Funny story but when they were about 2 and 4 we were visiting my in laws in NS, and the boys were watching TV when suddenly a commercial came on. Back then we did not even do over-the-air TV and only watched DVDs, so they had no idea what a TV commercial was. When the first one came on, the oldest got mad at the youngest – accusing him of messing up the TV :-) That was a proud moment for us, actually.

I get house envy from time to time as well – not burning envy though. Just fleeting. We are just shy of 1000 sq.ft. with 2 kids and a 3rd on the way any day now. It can be very challenging at times, but we would not give up our location for anything – right next to the Parkdale Market. The people in the burbs can have their big houses – they have to live in the burbs afterall :-P

21 | coffeewithjulie

April 21st, 2010 at 8:12 pm

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Hi! As promised, I collected a few thoughts. They were too long-winded to put into a comment so I did a blog post on envy as well. Thanks to all of you for the interesting discussion! :)

22 | Vicky

April 23rd, 2010 at 8:51 pm

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Andrea, I’m curious, do you think our mothers or their mothers wondered how they were going to help us cultivate a positive self-esteem? Do you think they gave any thought to whether or not we would learn not to be envious of what other people had? What makes our generation different that we do concern ourselves with these things? Is this just another way we are hyperparenting?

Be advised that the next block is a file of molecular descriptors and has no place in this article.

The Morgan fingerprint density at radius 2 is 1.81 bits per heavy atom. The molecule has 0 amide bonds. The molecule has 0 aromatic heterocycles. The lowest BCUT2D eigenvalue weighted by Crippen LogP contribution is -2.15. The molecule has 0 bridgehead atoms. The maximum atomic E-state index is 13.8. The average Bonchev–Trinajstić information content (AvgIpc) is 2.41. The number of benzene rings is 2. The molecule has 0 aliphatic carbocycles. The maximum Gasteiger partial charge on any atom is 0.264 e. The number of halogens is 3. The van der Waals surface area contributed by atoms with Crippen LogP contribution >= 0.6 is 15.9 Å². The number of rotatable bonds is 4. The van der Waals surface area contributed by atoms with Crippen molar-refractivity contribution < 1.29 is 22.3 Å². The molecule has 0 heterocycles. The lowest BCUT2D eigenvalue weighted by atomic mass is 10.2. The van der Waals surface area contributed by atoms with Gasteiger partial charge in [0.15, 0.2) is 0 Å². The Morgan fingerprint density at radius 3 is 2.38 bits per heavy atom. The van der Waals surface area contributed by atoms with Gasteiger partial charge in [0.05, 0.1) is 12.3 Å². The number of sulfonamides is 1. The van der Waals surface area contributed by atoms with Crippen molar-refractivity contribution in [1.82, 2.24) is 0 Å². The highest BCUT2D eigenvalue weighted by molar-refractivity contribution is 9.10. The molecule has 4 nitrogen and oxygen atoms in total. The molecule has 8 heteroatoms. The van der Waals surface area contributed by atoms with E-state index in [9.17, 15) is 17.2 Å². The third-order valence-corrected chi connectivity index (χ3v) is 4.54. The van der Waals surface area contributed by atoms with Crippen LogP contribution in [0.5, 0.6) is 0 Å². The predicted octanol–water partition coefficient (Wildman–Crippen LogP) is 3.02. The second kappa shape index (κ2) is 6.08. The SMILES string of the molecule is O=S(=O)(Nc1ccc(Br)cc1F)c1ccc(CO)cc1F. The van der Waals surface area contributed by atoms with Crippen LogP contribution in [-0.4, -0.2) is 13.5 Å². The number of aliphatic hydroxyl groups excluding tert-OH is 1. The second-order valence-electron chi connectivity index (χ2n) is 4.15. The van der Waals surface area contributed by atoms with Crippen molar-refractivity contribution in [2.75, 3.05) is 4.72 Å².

23 | andrea

April 26th, 2010 at 8:49 am

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Hi Vicky,
I’ve thought long and hard about your comment and I’m still not sure how to phrase it. It’s not hyperparenting, it’s parenting.

Helping our children find something they are good at and teaching them how to be self-reliant and confident little people isn’t new.

Our mothers (the vast majority of mothers, I imagine) worried about our self-esteem, but maybe not using these exact words. My mother encouraged me to do well in school, dress for success, make and keep good friends. We played board games together. She let me walk to and from school by myself (in kindergarten!) and roam around the neighborhood with a posse of friends until it got too dark to play outside. These things are all related – in one way or another – to cultivating self-confidence and self-esteem.

I’m sure yours did too.

What our mothers didn’t have was a public vehicle to publish their thoughts and worries like we do. I think this is why it seems like our generation is worrying about these things more, when in fact nothing has really changed.

24 | Vicky

April 26th, 2010 at 8:55 am

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Andrea, I think you are absolutely right. The fact that we do have a public vehicle to publish our thoughts (and share them with other mothers) does make it seem like we worry more. I’ve often thought that blogging/the online mom community is much like having all the moms on the street gather on your front porch to chat while the kids played in the yard. Some days I wish we still had more of that face-to-face contact and communication with other moms. I often crave it.

My mom lived by the idea of ‘give them a nest to grow in and wings to fly’. It’s something I too am striving for with my own kids.

(And I hope you didnt’ take my comment as a criticism? I was just stirring up some discussion ;)

25 | andrea

April 26th, 2010 at 8:59 am

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Vicky,
I didn’t take your comment as a criticism at all! I really and truly welcome this kind of discussion. We need to ask ourselves these kinds of questions, and I appreciate your thoughts! So stir away! :)